Thorn: Shoeless Mike Landmann, and no-hitters in pro debuts

From SABR member John Thorn at Our Game on January 12, 2016:

Stop me if you’ve heard this one before. The newspaper account reported that he “found the shoes lent him were too irritating and he deliberately took them off after the first inning,” playing the “last eight innings in his stocking feet.” But the phenom in question was not Joe Jackson (or Joe Hardy, of Damn Yankees) but instead Michael Joseph Landmann, whose shoelessness was the least startling thing about his professional baseball debut.

You are not likely to have heard of Shoeless Mike for he never cracked a big-league box score. But all he did in this first game in Organized Baseball was to toss a no-hitter, a feat never accomplished before and, to my knowledge, only once since. {See bracketed comment below.] The New York Tribune reported, on the day after the contest of August 30, 1888.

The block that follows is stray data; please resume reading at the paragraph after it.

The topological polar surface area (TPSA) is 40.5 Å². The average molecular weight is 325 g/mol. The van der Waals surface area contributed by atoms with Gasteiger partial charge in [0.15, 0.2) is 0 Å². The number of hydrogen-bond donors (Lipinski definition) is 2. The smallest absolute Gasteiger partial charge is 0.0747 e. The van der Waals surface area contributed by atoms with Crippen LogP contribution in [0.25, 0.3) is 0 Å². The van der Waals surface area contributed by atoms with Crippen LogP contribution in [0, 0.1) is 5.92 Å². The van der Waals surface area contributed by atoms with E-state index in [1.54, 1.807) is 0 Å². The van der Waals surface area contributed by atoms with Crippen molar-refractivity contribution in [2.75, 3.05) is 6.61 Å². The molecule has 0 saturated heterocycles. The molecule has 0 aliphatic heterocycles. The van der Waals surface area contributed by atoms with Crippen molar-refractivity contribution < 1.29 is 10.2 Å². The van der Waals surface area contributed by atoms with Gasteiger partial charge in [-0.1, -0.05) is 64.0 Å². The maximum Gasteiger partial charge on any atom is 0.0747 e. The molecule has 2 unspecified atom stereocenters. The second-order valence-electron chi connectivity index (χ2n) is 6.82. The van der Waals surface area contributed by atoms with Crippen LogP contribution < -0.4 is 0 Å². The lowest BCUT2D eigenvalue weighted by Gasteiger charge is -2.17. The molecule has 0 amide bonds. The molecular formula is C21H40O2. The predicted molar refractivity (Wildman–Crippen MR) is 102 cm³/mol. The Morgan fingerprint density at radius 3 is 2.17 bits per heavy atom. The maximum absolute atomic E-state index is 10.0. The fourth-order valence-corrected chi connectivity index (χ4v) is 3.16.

Where does his no-hit debut fit into baseball history? Attempts to document equivalent firsts might include Pud Galvin’s perfect game (history’s first) of August 17, 1876 at a tournament in Ionia, Michigan. He pitched for the St. Louis Red Stockings, a professional club not admitted into the National League. But the eighteen-year-old Galvin had pitched to a 4-2 record for the same club when it was in the National Association of 1875, and his perfecto in 1876 was not his first start of that year.

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Originally published: January 12, 2016. Last Updated: January 12, 2016.